Detecting Phishing

As unfortunate as it may be, scams have become a huge part of everyday life, especially for those of us who conduct business on the internet. One of the most common scams today is known as phishing. In this article, we will analyze this fast growing crime and provide a few tips that will help you detect and prevent it.

Detecting phishing may be difficult for someone whose unfamiliar with this scam. Though it often appears genuine, it is simply another attempt by a con artist to gather valuable information from you. Rest assured that you are not the only target. These con artists will distribute thousands of emails to each and every address they find on the web. Most of the messages appear to come from banks or other financial institutions, such as a credit card company. They will typically state that you should update your account details for various reasons, often providing a link so that you may do so. On the surface, this request may sound reasonable and legitimate, especially if it's an institution with whom you do business. However, clicking that link could be the worst mistake you ever make. Instead of being taken to the online portal of your bank, you'll be redirected to a website operated by criminals looking to commit identity theft. It may even mimic the presentation of the legitimate institution, prompting you to submit your personal information.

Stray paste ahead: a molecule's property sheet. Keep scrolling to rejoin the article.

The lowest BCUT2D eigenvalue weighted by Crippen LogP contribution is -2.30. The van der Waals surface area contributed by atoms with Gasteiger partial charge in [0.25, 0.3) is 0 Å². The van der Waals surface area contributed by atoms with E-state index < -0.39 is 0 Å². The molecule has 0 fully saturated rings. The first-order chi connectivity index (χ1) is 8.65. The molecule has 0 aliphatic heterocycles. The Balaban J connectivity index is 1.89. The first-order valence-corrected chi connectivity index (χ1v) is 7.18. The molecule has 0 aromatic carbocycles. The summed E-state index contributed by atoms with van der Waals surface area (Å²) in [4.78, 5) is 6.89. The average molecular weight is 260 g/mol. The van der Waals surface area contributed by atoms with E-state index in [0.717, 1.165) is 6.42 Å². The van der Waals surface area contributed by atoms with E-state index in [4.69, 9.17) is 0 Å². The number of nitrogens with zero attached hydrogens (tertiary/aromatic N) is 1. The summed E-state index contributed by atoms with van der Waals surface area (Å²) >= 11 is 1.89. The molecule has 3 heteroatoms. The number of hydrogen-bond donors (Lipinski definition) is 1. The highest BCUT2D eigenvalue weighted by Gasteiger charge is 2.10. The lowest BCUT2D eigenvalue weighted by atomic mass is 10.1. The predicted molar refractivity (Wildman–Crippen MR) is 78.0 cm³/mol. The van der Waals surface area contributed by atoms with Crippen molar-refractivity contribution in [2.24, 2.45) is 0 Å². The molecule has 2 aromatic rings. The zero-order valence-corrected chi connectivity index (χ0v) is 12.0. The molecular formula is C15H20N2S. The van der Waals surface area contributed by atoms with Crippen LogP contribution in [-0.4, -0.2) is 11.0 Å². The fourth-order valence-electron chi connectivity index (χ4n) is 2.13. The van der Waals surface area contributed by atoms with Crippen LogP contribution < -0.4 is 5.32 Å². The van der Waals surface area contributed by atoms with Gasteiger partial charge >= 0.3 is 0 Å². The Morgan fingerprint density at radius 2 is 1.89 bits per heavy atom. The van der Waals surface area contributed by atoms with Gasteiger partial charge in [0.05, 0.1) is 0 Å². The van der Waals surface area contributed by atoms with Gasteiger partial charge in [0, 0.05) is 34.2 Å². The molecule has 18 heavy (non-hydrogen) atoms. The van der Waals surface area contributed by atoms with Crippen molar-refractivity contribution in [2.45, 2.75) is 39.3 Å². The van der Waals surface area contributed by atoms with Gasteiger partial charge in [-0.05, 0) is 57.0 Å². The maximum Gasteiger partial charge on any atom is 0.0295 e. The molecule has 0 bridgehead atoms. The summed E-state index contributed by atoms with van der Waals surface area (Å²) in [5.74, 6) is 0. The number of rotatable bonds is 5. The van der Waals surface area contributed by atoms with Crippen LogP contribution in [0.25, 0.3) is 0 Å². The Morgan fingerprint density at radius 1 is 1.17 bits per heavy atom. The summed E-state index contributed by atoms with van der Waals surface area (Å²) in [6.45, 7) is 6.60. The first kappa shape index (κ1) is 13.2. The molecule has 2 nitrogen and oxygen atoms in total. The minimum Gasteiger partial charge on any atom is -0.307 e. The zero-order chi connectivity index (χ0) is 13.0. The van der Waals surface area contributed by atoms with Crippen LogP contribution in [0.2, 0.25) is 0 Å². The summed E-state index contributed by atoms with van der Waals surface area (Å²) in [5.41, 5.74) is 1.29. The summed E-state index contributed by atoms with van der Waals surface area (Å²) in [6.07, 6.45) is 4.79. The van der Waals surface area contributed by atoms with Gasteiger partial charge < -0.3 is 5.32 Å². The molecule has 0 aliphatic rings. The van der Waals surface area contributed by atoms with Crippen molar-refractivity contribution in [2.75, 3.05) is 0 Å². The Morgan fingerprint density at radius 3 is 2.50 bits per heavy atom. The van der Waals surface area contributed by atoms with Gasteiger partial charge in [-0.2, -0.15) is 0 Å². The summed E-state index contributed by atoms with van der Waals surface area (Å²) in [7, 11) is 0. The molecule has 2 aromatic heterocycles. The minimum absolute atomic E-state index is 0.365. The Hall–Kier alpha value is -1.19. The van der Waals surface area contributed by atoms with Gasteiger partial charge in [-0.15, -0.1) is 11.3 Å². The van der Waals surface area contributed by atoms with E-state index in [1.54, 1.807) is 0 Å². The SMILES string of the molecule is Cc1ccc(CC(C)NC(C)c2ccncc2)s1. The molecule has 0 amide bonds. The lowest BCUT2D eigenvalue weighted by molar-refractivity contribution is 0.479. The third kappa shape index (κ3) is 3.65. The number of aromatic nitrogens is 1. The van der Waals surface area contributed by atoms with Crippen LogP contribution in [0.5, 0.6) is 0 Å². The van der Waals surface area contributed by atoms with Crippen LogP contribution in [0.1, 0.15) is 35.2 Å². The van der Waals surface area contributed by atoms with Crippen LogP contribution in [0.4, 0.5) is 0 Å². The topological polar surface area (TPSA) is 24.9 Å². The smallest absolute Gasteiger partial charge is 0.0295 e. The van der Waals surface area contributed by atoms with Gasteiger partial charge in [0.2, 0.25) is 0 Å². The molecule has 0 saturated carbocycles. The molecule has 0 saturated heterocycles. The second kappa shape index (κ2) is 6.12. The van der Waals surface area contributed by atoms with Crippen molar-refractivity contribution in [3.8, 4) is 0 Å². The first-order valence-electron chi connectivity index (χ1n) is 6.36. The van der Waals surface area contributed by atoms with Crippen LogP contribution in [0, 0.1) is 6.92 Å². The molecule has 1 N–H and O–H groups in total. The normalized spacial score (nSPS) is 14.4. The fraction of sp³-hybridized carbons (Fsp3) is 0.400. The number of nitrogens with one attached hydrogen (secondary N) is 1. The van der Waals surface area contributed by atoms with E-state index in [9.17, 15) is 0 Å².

The Business of Phishing

While these con artists are viewed as low lives with no morals, hopes of a huge payoff is what motives them to attempt this crime on a daily basis. The information they request is highly sensitive and essentially the key to your identity. An account number and password can give a phisher easy access to your funds. By providing a date of birth, your mother's maiden name or Social Security number, they can open up credit card accounts or even receive medical benefits in your name. Equipped with the right information, there is virtually no limit to the damage these criminals are able to inflict.

How To Spot A Phisher

Afer making yourself familiar with this crime, detecting phishing is fairly easy. For starters, an unsolicited email from an institution that you have no association with should immediately raise a red flag. The best advice is to not open the email at all. If you do, refrain from clicking on any links or responding with the information it requests.

On the other hand, if you do have an account with a particular company, detecting phishing becomes somewhat more challenging. This is when you want to thoroughly examine the email for signs of legitimacy. Are their any words misspelled? Does the logo look strange? Sometimes, phishers are actually inexperienced or operate out of other countries, and they give themselves away by making obvious mistakes and using poor grammar.

The best method of detecting phishing involves using better judgement. This comes with knowing that most financial institutions would not request such sensitive data through an email message, especially with the massive outbreak of phishing scams. A little caution goes a long way at protecting your assets and most important, your identity.

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In 2003, more than 10 million Americans fell victim to identity theft.

Identity theft costs business and individuals $53 billion dollars annually

In 2003, Americans spent 300 million hours resolving issues related to identity theft.

70% of all identity theft cases are perpetrated by a co-worker or employee of an affiliated business.